Survival of the pro-fit-test

Biological evolution is a complex process with simple underyling truths. Perhaps the most profound of those evolutionary truths is that evolution works AWAY from failure rather than towards success.

Thus you don’t have ‘pinnacles’ of evolutionary success represented by super great creatures , rather you have change branching out in many directions, with success best defined in terms of how well a creature manages to adapt to an environmental niche. For every successful creature there are many who died, failing to adapt successfully to the conditions of a niche, or failing to adapt *as well* as a competing creature who then scarfed up the niche’s available resources leaving the less well adapted ones out to dry, and often to die.

What if we apply this notion of succcess and adaptation to the rapidly evolving Web 2.0 business community? In that realm of business innovation millions of ideas become thousands of “good” ideas and then hundreds of ‘great ideas’ that do a great job of exploiting circumstances.

In this business evolution “survival of fittest” becomes survival of the the profit-est, though it may still be too early to define “success” in terms of profits since many highly innovative companies have not shown anybody the money, rather it’s assumed that their huge traffic and community support will eventually yield high profits. (A risky but reasonable assumption).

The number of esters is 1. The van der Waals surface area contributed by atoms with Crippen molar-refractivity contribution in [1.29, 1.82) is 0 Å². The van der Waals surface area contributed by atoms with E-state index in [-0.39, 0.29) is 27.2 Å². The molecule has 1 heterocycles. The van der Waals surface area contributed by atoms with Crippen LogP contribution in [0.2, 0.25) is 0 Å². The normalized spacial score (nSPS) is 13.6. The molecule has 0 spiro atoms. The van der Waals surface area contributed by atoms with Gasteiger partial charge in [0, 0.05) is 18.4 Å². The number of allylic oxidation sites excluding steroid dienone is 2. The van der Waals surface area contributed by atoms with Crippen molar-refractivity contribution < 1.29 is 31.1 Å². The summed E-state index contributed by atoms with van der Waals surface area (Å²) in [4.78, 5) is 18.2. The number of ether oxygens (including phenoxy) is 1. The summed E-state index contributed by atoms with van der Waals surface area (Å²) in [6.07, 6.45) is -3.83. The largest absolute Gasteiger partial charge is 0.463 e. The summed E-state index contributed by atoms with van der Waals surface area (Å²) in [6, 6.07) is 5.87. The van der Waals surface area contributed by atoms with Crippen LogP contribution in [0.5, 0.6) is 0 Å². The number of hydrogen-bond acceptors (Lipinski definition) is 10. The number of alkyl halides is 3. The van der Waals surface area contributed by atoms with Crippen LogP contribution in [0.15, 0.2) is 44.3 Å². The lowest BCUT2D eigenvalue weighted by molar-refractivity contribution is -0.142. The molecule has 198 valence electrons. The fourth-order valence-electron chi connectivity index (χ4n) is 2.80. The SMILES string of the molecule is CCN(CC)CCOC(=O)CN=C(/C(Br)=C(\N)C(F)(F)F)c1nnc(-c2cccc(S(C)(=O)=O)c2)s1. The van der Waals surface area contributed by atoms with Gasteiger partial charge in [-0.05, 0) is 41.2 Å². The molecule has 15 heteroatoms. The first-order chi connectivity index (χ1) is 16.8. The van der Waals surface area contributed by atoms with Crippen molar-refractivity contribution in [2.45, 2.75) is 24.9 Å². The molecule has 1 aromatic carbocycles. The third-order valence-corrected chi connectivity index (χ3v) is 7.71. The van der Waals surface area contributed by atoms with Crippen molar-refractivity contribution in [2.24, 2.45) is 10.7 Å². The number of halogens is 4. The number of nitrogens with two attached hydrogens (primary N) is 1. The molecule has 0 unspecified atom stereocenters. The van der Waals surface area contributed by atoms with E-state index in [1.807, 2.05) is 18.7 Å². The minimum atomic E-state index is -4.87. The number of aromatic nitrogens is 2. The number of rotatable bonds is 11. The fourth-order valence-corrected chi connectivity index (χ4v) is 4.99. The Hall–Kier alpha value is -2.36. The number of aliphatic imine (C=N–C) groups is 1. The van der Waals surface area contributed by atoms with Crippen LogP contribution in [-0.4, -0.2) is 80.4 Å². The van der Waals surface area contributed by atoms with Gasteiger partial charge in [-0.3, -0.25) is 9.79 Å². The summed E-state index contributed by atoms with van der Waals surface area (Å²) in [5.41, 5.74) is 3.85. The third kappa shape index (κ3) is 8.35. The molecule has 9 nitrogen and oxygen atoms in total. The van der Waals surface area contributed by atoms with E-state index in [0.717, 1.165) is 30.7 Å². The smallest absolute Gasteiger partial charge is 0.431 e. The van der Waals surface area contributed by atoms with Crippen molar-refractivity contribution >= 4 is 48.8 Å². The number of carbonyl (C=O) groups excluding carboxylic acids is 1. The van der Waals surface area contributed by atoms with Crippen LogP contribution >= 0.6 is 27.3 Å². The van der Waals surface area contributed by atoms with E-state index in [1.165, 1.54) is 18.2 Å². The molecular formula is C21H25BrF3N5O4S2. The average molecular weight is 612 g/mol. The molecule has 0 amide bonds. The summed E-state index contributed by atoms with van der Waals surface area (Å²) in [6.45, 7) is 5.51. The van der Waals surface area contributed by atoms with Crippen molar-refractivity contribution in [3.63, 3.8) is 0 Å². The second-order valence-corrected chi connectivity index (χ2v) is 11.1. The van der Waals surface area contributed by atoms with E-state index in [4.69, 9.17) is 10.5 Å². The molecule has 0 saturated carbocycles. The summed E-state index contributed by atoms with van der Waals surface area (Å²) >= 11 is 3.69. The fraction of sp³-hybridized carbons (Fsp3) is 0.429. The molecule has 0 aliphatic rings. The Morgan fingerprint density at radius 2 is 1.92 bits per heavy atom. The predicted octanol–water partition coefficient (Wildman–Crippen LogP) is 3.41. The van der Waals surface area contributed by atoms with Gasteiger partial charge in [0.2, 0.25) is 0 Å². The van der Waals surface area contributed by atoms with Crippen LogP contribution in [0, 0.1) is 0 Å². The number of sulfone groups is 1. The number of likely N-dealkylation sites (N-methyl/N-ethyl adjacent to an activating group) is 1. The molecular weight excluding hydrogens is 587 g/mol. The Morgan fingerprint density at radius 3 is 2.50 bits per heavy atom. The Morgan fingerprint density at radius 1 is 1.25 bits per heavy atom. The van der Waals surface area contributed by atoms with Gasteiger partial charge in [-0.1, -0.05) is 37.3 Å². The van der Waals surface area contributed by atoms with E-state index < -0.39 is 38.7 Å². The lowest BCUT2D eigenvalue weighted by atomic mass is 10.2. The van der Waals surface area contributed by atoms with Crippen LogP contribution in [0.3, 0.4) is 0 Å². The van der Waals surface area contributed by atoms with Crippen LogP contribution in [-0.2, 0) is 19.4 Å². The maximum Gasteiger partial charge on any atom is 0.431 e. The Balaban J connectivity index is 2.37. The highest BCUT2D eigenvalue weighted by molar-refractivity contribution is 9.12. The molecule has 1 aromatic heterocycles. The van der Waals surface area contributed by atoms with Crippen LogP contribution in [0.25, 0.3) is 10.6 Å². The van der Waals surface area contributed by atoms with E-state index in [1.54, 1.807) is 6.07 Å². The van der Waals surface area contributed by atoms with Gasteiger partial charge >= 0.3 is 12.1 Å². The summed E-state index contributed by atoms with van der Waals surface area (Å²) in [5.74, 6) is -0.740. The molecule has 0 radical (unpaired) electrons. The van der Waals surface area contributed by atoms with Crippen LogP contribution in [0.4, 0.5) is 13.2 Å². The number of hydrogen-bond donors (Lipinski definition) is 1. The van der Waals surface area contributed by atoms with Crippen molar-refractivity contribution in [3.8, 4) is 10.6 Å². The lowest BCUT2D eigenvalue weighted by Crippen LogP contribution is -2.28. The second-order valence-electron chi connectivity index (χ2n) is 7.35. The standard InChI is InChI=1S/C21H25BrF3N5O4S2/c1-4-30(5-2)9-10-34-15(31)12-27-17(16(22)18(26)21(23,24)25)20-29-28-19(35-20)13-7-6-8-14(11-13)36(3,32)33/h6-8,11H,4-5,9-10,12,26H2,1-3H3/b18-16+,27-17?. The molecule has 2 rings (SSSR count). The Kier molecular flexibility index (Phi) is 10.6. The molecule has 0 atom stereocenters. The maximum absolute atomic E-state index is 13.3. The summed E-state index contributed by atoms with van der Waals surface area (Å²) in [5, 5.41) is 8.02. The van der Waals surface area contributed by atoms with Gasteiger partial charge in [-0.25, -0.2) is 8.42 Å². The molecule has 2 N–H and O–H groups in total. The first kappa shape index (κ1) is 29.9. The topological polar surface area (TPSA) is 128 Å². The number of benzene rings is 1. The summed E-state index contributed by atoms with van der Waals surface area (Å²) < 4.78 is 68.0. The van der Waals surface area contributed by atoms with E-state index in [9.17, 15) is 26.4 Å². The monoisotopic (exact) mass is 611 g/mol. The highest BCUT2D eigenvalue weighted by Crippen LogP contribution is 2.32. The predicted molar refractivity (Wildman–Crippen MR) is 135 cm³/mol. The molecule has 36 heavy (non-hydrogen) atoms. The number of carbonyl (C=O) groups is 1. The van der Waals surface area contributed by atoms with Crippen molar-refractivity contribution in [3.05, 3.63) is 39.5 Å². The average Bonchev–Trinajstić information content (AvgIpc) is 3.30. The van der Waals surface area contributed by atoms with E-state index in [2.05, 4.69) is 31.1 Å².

More importantly if evolutionary principles are applicable to business processes it means that we’ll see a LOT more failures than successes, and we may have trouble predicting the winners until the game is over and they’ve already won.

Rather than a product of elaborate, complex planning and innovative think tank thinking we may see that success crops up in unusual and unpredictable spaces where it is not careful plans and execution that work, rather trial and error and failure and adaptation that rule the day and lead to the survival of the profit-est companies.

1 thought on “Survival of the pro-fit-test

  1. Pingback: The rumors of PodTech’s death may not be greatly exaggerated? « Joe Duck

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